Database vs. Spreadsheet….The How and Why of It!

Posted: February 23, 2010 in 1.3 Instructional Strategies
Tags: , , , , , ,

Spreadsheet and database software might easily be overlooked as a valuable learning tool in education.  In order to meet the accountability regulations, administrators may quickly provide teachers with access to software for student information, test scores, grade books, student performance data, etc.  Spreadsheets and database programs are beneficial to teachers; however, it is certainly essential that the students be trained to properly use these applications for learning, problem-solving opportunities and the ability to meet today’s technology standards.  For students to achieve success using these technical tools, educators must be fully mindful of the extent that the use of spreadsheet or database applications will realize in helping to improve their students’ learning goals.

What is a Spreadsheet?

A spreadsheet is an electronic worksheet that stores data in rows and columns. An individual cell may contain “numerical values, words or character data, and formulas or calculation commands“. (Roblyer, 2010)  Formulas are used to perform instant numerical operations which make it possible for a student to compare data and explore changes with instant visual results.  Charts and graphs can be supplemented to enhance the organization and evaluation of the work.  The educational advantages of spreadsheets include:

  • Ÿ  Performing numerical operations with visual representation for concrete learning
  • Ÿ  Enhancing a student’s projects with graphs, charts, and data display
  • Ÿ  Encouraging higher level thinking and “what if” problem solving by allowing functions to   complete low level arithmetic
  • Ÿ  Helping students track data from assignments/projects
  • Ÿ  Permitting students to keep track of their grades in order to predict outcomes and     encourage goal setting

What is a Database?

Database software allows users to collect and store information, while providing search engines for easy retrieval of information.  According to Thorsen (2009), databases “provide tools for a skilled user to detect patterns among the facts from which they are built“.  Making predictions, revealing relationships, describing the unknown, making comparisons and effectively problem solving, are just a small number of the capabilities databases provide for our students. Databases should be used to:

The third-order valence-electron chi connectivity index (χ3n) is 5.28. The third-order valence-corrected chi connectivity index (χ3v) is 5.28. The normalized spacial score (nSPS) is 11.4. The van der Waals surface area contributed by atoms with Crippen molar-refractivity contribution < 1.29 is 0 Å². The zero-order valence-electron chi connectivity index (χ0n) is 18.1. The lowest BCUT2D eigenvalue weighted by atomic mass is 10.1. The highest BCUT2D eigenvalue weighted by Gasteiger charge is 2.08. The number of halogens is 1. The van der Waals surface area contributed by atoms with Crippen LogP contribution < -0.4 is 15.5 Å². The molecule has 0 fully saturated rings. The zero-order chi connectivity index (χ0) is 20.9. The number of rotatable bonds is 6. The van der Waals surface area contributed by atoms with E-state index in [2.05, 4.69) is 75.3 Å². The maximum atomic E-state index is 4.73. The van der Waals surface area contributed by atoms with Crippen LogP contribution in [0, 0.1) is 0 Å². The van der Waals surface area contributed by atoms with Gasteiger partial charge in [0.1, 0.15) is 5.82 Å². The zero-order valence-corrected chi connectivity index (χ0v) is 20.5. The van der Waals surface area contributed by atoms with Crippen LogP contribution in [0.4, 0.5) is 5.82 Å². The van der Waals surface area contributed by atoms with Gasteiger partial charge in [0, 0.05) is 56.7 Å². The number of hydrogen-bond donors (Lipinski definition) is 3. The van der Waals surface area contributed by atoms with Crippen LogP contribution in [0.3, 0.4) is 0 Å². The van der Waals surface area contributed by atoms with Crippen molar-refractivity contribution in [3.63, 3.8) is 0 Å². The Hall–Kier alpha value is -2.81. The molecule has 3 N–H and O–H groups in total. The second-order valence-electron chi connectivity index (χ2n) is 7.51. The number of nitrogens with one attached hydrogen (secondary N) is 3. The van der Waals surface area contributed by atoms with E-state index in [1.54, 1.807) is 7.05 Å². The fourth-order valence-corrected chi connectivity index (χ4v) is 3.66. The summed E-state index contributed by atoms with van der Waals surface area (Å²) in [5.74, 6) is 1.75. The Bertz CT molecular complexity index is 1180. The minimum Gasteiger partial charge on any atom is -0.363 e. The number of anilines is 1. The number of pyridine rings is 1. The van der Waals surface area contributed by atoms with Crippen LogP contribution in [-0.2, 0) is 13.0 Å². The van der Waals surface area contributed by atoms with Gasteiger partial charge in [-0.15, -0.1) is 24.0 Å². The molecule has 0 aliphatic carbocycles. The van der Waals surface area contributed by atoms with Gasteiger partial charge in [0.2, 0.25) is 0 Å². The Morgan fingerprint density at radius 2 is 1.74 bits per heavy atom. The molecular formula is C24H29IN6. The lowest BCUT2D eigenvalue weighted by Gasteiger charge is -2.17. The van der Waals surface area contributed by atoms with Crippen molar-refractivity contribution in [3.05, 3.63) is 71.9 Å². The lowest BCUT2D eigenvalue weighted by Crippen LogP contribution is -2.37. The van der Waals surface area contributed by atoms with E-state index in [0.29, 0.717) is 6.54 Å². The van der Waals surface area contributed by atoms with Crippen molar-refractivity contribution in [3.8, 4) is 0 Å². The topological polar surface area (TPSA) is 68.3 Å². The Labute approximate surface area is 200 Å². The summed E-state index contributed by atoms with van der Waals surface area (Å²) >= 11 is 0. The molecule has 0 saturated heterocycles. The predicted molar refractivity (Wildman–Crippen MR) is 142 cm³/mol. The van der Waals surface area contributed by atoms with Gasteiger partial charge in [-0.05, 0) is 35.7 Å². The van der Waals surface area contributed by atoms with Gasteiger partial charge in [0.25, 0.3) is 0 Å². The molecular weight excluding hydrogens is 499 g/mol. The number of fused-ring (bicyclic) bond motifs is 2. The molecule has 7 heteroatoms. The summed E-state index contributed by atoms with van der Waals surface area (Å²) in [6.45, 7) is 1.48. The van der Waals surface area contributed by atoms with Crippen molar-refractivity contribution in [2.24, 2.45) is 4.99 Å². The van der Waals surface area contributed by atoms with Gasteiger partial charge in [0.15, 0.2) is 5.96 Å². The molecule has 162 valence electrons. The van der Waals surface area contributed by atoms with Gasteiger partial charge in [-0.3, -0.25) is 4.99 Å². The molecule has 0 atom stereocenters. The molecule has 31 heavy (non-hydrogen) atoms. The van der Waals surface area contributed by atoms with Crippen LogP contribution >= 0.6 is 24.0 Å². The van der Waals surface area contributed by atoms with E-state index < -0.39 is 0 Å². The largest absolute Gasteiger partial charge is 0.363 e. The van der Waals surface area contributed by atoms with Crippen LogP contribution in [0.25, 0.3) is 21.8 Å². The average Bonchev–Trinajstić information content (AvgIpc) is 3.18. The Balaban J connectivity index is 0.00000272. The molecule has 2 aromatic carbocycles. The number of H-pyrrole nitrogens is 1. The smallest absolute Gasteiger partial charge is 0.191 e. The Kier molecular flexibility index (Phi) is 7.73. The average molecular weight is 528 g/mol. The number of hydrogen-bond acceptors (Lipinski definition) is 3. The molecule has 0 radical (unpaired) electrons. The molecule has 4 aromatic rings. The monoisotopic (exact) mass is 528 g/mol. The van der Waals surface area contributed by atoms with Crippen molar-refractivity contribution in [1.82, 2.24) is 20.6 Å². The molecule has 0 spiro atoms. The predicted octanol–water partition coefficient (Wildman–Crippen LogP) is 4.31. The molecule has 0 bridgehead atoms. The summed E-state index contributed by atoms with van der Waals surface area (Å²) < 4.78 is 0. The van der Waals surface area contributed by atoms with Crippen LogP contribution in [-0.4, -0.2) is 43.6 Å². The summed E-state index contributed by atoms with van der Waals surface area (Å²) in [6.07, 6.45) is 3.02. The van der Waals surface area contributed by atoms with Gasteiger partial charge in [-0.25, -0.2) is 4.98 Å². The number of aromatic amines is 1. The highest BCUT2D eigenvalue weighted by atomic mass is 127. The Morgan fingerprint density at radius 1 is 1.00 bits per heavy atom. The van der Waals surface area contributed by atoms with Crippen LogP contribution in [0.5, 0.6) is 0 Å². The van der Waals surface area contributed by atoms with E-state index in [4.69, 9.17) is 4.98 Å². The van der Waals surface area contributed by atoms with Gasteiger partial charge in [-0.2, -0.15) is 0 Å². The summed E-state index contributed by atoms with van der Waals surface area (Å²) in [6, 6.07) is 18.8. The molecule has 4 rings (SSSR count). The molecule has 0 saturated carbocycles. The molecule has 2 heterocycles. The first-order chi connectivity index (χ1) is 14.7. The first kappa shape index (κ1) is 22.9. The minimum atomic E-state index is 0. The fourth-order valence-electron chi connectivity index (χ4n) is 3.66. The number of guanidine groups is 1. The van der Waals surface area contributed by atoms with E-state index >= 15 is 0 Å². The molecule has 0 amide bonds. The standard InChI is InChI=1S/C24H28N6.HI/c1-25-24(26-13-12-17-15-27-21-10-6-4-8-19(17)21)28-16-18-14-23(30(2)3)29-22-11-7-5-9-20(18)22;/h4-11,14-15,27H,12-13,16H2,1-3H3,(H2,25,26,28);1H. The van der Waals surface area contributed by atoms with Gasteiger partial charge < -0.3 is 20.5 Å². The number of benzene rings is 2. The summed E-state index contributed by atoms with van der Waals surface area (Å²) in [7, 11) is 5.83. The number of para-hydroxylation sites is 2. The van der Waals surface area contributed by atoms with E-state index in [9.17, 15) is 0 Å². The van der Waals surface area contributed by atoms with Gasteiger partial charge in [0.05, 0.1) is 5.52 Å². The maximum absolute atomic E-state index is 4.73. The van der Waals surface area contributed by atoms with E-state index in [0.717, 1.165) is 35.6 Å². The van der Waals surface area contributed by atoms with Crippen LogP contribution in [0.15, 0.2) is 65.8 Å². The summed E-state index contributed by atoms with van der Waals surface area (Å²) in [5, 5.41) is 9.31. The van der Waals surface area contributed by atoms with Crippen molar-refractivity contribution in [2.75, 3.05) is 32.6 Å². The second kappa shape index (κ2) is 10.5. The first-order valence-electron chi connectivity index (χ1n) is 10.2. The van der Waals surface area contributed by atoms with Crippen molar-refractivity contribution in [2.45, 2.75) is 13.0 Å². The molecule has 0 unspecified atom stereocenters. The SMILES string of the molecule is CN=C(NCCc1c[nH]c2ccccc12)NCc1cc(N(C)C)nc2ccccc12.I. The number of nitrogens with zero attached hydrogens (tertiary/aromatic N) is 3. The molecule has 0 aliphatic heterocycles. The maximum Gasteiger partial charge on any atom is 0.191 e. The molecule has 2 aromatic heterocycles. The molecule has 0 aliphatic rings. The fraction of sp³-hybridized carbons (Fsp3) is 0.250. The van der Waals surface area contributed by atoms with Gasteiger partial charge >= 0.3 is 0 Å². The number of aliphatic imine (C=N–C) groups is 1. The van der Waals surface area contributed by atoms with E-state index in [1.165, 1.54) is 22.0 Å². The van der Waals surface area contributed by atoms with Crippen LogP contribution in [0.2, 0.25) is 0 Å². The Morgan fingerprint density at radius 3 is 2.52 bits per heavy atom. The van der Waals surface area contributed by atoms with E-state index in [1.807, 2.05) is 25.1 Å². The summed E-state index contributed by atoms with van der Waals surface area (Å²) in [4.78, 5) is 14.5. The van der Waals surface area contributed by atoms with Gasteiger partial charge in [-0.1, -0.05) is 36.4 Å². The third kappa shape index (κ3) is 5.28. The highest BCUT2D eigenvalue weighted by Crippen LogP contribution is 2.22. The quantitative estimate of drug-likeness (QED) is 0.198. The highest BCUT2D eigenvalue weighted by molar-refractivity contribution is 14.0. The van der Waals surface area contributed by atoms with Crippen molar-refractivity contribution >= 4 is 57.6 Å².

• Ÿ  Help students complete research and look for data among many different organizations
  • Ÿ  Learn invaluable lessons in study skills and organization by relating to the way databases handle information
  • Ÿ  Teach students how data can be organized to show relationships to small pieces of information
  • Ÿ  Question students and encourage them to find information to support their position
  • Ÿ  Practice research skills by locating public databases for analysis

When incorporating spreadsheets and databases into our classrooms, we are empowering students to problem solve and use higher level thinking skills to question, analyze, and explore information.  Students gain an opportunity to use real world tools to gather research and information. As a result, learning becomes more concrete and visual which provides the students with a better understanding of new concepts.  Students become more engaged when they actually see the relevance of their learning and are capable of viewing the results from different perspectives. Students are encouraged to work collaboratively and share information.  These advantages, not only foster the learning process for the student, but the effective use of the technology also provides a sense of accomplishment.

For teachers who are new to Excel and database instruction, internet4classroom.com includes helpful tutorials and resources that can be used by the teacher or your students.  Working together with your student, the use of applications can provide a positive learning experience for both of you.

Thorsen, C. (2009). Techtactics: Technology for teachers (3rd ed.). Boston: Pearson.

Roblyer, M.D., & Doering, A. (2010). Integrating educational technology into teaching. Boston, MA: Pearson Education Inc.

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